Eight Tips and Tricks for Backing up and Restoring virtual Domain Controllers with Altaro VM Backup v8

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Altaro VM Backup

As Active Directory, its Domain Controllers and their inner workings were originally designed in the late 90s, some of the technologies and processes can be somewhat incompatible with technologies and ways of work that were introduced since.

I haven’t stumbled upon physical Domain Controllers in a while, so I guess I can conclude that Virtual Domain Controllers are common place, these days. Server Virtualization solutions like Hyper-V and vSphere were introduced after the inception of Active Directory. Although Microsoft provides features like Virtualization Safeguards since Windows Server 2012, some actions and configurations can still bite you in the behind. Creating backups of virtual Domain Controllers using software that runs on the virtualization host, or through the virtualization host is typically a tricky aspect of the Active Directory continuity process.

I work with the latest Altaro VM Backup and I have some tips for you.

About Altaro VM Backup

You may have already heard of Altaro, part of Hornetsecurity Group. Most Microsoft-oriented IT Pros know them for their free Hyper-V Dojo and publications like the Backup Bible, but it all started with backup and restore solutions. Altaro VM Backup was originally introduced in 2011 as their third product and as its second product specifically tailored to small and medium-sized businesses (SMB). Version 8 of Altaro VM Backup is the current version.

Tips for Backing up virtual Domain Controllers

Active Directory continuity starts with creating backups of Domain Controllers.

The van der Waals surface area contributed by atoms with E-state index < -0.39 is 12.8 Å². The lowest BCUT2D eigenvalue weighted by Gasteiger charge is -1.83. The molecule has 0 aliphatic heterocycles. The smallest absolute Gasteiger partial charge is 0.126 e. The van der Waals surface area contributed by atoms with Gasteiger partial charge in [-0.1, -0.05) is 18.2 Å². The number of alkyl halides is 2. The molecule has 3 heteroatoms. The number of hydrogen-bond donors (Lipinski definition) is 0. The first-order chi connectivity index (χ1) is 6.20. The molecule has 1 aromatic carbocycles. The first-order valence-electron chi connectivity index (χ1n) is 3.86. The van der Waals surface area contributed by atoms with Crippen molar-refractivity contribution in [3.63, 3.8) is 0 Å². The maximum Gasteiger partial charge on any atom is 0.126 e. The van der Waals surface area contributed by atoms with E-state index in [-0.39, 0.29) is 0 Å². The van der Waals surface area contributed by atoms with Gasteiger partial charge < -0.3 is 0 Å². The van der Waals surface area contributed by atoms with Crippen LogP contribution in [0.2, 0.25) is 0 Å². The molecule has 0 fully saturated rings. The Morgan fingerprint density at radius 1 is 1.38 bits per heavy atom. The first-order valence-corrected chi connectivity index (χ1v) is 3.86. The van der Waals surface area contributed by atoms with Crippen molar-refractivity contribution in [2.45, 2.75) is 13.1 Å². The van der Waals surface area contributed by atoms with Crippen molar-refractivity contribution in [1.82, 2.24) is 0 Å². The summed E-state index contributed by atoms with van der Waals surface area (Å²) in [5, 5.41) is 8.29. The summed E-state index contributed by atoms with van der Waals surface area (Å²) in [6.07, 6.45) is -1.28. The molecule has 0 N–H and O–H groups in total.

For Domain Controllers, specifically, it means the volume shadow copy writer that are relevant to Active Directory are used to create ‘cleanly shutdown’ backups of the Active Directory database and logs, when the requirements are met.

Tip! Check the VSS Settings in Altaro VM Backup

Only when Application consistent backups are created, Altaro VM Backup creates backups of Windows-based virtualization guests (OSs) automatically using the guest’s relevant Volume Snapshot Service (VSS) in addition to the host-level checkpoint.

Admins can configure settings in Altaro VM Backup to use VSS writers to create Application Consistent backups. This is a configuration you absolutely want when creating backups of virtual Domain Controllers. Luckily, in Altaro VM Backup, the only thing you need to do is put a check in the Application Consistent column for each virtual Domain Controller. You find these settings under VSS Settings in Altaro VM Backup.

Tip! Check the VMware Tools

To offer the best integration between the virtualization host and guests, VMware offers VMware Tools. Similarly, Hyper-V offers Integration Components (ICs). Hyper-V’s ICs come with the Windows Server Operating System (OS) and are automatically kept up to date through Windows Update. VMware Tools, however, need to be installed inside the virtual guest and require somewhat more effort to keep up to date.

It is easy to forget to install the VMware Tools on virtual Domain Controllers. It is easy to not have the latest VMware Tools on virtual Domain Controllers. Don’t make these mistakes, as application consistent backups rely on them.

Tip! Check the VSS writers

When you create a backup of Domain Controllers using the relevant VSS writers, an event is logged in the Event log. This event has event ID 1917 with source ActiveDirectory_DomainService and is recorded in the Directory Services event log (underneath Application and Services logs).

When Active Directory-aware backups do not occur, you can check the relevant VSS writers for errors:

  1. The NTDS VSS writer should report no errors
  2. The DFS Replication VSS writer should report no errors

Both writers can be checked with the following line of code in an elevated Command Prompt (cmd.exe) window on a (virtual) Domain Controller:

vssadmin list writers

The output of the command lists all the VSS writers on the system. The relevant VSS writers are among them.

Tip! Backup to a location outside of the reach of Active Directory